Recently, I started thinking about how well I am caring for my Company’s Salesforce instance and what areas need improvement. There was one thing that stuck out like a sore thumb. Documentation. I realized that all of my hard work could be washed away by someone else because there is no reference of how to manage the tool. It is kind of like leaving your child with a babysitter without any instructions, or who to call in the case of an emergency. Love it or hate it, documentation is necessary.
Building good documentation will take some time so let’s do it right the first time! Here are a few things to consider when building your system content.
- Be clear and concise. You should be able to hand the document to anyone outside of your organization, and they should be able to successfully read, understand and execute what you have documented.
- Keep it Updated. Once the documentation is created, it still needs to breathe. Just like your Salesforce instance, this document will change. Don’t push this task to the back burner or you will end up having to rewrite everything.
- Keep it Simple! Go to the level of detail you believe to be necessary for your organization and processes, but create extra work for yourself. Find supporting documentation from Salesforce and include the documents or URLs as part of your documentation. No need to reinvent the wheel!
- Start with business critical processes. Write an outline or list of the processes that require documentation and prioritize them. Begin your documentation with the most critical processes and move down the list.
Choose a Repository
There are so many tools available to track documentation that one could go crazy looking for the perfect solution. Start by asking what others in your organization are using. More than likely, there is an existing tool that is being used to track documentation for company projects or IT related systems. My organization uses Confluence by Atlassian to document processes. Every employee has a license to the application which makes it the perfect location to document critical business processes.
Confluence is an easy WIKI style tool so you can easily build interlinking pages with a table of contents and share it with the organization, or just those employees who need to have access. In my opinion, WIKI style documentation tools are the way to go.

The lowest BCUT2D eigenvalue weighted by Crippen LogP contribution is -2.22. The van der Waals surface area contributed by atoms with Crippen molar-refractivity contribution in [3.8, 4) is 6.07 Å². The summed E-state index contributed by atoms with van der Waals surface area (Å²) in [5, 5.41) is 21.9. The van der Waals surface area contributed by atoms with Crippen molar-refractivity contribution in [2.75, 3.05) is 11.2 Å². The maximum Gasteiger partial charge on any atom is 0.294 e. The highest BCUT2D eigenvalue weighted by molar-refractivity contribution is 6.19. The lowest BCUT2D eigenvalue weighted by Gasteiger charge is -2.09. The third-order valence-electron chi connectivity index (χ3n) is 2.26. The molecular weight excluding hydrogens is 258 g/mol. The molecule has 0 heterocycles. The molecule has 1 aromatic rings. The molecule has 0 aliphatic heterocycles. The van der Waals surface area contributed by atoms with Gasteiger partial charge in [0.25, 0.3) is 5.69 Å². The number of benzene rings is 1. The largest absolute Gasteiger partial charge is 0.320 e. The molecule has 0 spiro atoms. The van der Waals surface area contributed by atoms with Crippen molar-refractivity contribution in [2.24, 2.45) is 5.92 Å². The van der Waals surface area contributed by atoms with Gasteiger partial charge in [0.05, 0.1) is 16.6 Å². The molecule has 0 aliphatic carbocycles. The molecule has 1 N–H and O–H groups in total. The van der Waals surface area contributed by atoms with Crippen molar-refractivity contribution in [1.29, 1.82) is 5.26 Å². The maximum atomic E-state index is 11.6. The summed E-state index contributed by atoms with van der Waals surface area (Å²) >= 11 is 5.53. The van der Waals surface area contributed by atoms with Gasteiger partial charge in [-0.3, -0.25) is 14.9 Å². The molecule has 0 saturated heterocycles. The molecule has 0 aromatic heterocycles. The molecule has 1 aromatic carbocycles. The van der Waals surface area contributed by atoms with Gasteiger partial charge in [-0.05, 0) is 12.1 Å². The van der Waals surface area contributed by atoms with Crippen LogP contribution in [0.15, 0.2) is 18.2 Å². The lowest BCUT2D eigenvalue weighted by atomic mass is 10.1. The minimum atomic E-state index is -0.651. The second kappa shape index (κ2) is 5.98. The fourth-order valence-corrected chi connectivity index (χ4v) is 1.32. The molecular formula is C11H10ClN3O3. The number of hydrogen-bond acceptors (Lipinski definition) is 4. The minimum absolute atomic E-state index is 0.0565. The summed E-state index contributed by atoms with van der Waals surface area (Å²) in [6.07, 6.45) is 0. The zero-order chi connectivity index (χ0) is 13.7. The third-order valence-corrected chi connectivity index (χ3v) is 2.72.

Whatever you choose, be sure that the individuals that need to access the information can.
What to Document
This is where I start with every existing organization. The Administrator’s Handbook documents all of the critical business processes that an Administrator would need to know to keep the org up and running. This would include things like usernames and passwords to critical applications or integrations (protected from prying eyes of course); monthly processes which need to be manually managed on a regular cadence; contact information for any internal and external key contacts etc.
Honestly, this is the most important information and is now the only type of documentation I manage for my organization. Don’t burden yourself with over the top documentation. If you have the nuts and bolts documented, the rest will fall into order.
System Description Fields
I was recently going through a field by field analysis with one of my departments to review all of their page layouts and determine which fields need to go, and which ones need to stay. On several occasions, the question was asked: “What is the purpose of that field?” Unfortunately, I didn’t have an answer. The description field should be used to document the story or purpose behind every field.
In some cases, this may seem redundant as the field label adequately describes the purpose, but for the sake of clarity, expand on the usage with the description field. Make it a habit of providing these details every time a new field is created or modified.
For large organizations that leverage multiple record types, configurations, and field values become difficult to manage, but a configuration workbook can help. My org has 16 different account record types, and each record type has a different set of fields and field values.
Managing the configuration can be a challenge sometimes, but the configuration workbook helps me to quickly and easily understand the layouts. If you don’t have an existing workbook, start by installing
CloudConverter by Model Metrics. It compiles all of the metadata in your org, and allows you to export the details to Excel! The install is super easy, and the program works seamlessly!
Update: CloudConverter is no longer available. Some alternatives include a free AppExchange package called Octopus, and a Heroku based tool called Salesforce Toolkit. Both work well, but will require a bit of tweaking to get the data into a format I prefer. Also, check out the free Chrome Extension called CopyColumn which has proven to be helpful.
For smaller organizations, a configuration workbook isn’t necessary. Because the documentation lives in a static document (Excel), it can get out of date very quickly. Don’t freak out. This is not a document I use on a regular basis.
I have found it most helpful during a project where new fields, page layouts, and record types will be used. It creates order out of potentially confusing details and will make the configuration and implementation process easier. Once the project is done, store it with your other project documentation and don’t worry about updating it.
Click here to download an Excel copy of my configuration workbook template.
Is there specific documentation that you leverage in your org that works well for you? How has having your system documented helped with enhancements and new configuration or the fixing of problems? Sound off below by leaving a comment, and don’t forget to share!
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